I really enjoyed reading Wonder. I think that the book taught many lessons and had a very interesting story line. The first thing that was great about the book is that it really doesn’t give too much of a description, or pictures of the characters. This really leaves the readers mind open about what everyone looks like, or how bad Augusts face is. I think this book really dives into the huge issue of bullying. A lot of kids get bullied all the time and it’s really great for kids to be able to read and feel the horrible emotions that a victim of bullying is going through. Wonder really shows you how August is a wonderful, normal kid, just like everyone else. The reader becomes so attached to his character that you actually feel his pain. Not only does the book portray all of Augusts feelings incredibly well, but it actually switches to other characters points of view throughout the book. Wonder devotes many chapters to show many of Augusts classmates, and sister’s point of view. One thing they all have in common is that they have all been, at least at some point, slightly embarrassed to be seen with August. Even though a lot of these characters are hesitant to hang out with August, they are friends with him anyway. They become victims of bullying themselves but they know it is worth it, and decide that August is too nice of a kid to let go of. The whole book is just a huge roller coaster of emotions and it completely consumed all of my free time. Another great writing strategy the author used was the way the book was worded. The whole book was from a child’s perspective and the author actually worded the book like a child would. For example, during Jacks chapter, the word “like” and “dude” were used a lot. Overall, I think this book was amazing. I believe that every child should read this book so they can really understand the effects of bullying. ( )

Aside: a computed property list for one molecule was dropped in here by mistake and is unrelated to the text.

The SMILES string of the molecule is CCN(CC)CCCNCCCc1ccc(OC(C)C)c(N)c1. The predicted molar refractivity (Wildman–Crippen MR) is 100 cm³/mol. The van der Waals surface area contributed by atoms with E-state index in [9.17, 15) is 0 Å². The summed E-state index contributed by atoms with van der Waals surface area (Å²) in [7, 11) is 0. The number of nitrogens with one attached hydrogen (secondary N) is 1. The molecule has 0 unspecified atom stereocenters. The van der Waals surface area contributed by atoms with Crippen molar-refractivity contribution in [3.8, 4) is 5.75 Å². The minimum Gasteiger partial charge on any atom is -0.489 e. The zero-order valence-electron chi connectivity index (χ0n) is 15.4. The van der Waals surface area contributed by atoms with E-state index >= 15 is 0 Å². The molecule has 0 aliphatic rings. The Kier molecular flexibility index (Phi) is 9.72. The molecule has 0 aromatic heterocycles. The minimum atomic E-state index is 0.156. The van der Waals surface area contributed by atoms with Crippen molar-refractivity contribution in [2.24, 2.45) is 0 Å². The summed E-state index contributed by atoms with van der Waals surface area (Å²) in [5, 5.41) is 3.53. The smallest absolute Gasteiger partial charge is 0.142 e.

HeatherBallard | Sep 11, 2014 |
This book touched my heart, made me laugh, smile, and cry. From the seven books I’ve already read and maybe out of all of the books I have read, this book is by far one of my absolute favorites. One of the things I really loved about this book was how they had different characters speak. I thought this was a really cool feature because you usually only get the perspective of life from one character, but in this book, we got it from most of the main characters. I thought this was essential to the book because of the meaning that I took away. You never know what someone else is going through and even though you may have your own struggles, someone else may be going through something else really hard as well. Another thing that I loved about this book was because of the writing. I felt every emotion that was in this book. The part that I felt the most, and I think the author conveyed the best, was when Daisy died. The emotions and words that he used to describe that day and what the characters was doing was so real and raw. I had just experienced this so I could connect to it right away. Another thing that I loved about this book is that the characters were so well written and believable. Even though you don’t know what Auggies face looks like, you can see it in your mind and feel what he and his family are going through. You can understand it through all of his thoughts and his every day actions. I think the message that I got out of this book is that no matter what you are going through or how horrible it is, someone very close to you, or far, may be experiencing something just as bad. ( )
  kelleemorcomb | Sep 10, 2014 |